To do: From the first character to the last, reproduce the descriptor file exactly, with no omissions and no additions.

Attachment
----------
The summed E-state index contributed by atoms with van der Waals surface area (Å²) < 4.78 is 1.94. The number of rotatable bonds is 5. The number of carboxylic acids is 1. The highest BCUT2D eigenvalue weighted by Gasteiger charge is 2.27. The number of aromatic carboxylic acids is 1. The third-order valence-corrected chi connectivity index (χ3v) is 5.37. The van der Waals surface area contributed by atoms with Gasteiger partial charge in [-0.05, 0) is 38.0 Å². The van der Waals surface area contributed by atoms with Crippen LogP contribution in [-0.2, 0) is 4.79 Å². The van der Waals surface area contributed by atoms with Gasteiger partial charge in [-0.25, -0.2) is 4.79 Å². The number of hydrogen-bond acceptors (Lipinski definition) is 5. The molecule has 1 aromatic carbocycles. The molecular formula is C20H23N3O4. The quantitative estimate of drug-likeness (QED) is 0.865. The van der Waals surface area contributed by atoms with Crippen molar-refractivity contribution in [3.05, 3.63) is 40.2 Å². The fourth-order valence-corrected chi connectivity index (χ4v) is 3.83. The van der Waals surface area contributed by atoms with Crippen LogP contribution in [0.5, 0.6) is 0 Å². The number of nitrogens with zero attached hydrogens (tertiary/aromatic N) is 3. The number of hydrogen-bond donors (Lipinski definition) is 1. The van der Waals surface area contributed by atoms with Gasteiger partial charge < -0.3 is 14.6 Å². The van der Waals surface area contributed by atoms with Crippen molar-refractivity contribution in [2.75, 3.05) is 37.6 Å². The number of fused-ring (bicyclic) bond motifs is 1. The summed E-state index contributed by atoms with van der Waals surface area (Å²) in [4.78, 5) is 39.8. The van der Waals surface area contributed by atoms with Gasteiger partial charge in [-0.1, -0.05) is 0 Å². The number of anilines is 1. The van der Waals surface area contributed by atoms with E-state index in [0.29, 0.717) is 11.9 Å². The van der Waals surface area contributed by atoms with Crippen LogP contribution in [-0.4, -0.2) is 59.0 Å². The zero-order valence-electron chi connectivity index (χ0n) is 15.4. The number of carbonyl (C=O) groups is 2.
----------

The summed E-state index contributed by atoms with van der Waals surface area (Å²) < 4.78 is 1.94. The number of rotatable bonds is 5. The number of carboxylic acids is 1. The highest BCUT2D eigenvalue weighted by Gasteiger charge is 2.27. The number of aromatic carboxylic acids is 1. The third-order valence-corrected chi connectivity index (χ3v) is 5.37. The van der Waals surface area contributed by atoms with Gasteiger partial charge in [-0.05, 0) is 38.0 Å². The van der Waals surface area contributed by atoms with Crippen LogP contribution in [-0.2, 0) is 4.79 Å². The van der Waals surface area contributed by atoms with Gasteiger partial charge in [-0.25, -0.2) is 4.79 Å². The number of hydrogen-bond acceptors (Lipinski definition) is 5. The molecule has 1 aromatic carbocycles. The molecular formula is C20H23N3O4. The quantitative estimate of drug-likeness (QED) is 0.865. The van der Waals surface area contributed by atoms with Crippen molar-refractivity contribution in [3.05, 3.63) is 40.2 Å². The fourth-order valence-corrected chi connectivity index (χ4v) is 3.83. The van der Waals surface area contributed by atoms with Crippen LogP contribution in [0.5, 0.6) is 0 Å². The number of nitrogens with zero attached hydrogens (tertiary/aromatic N) is 3. The number of hydrogen-bond donors (Lipinski definition) is 1. The van der Waals surface area contributed by atoms with Gasteiger partial charge < -0.3 is 14.6 Å². The van der Waals surface area contributed by atoms with Crippen molar-refractivity contribution in [2.75, 3.05) is 37.6 Å². The number of fused-ring (bicyclic) bond motifs is 1. The summed E-state index contributed by atoms with van der Waals surface area (Å²) in [4.78, 5) is 39.8. The van der Waals surface area contributed by atoms with Gasteiger partial charge in [-0.1, -0.05) is 0 Å². The number of anilines is 1. The van der Waals surface area contributed by atoms with E-state index in [0.29, 0.717) is 11.9 Å². The van der Waals surface area contributed by atoms with Crippen LogP contribution in [-0.4, -0.2) is 59.0 Å². The zero-order valence-electron chi connectivity index (χ0n) is 15.4. The number of carbonyl (C=O) groups is 2.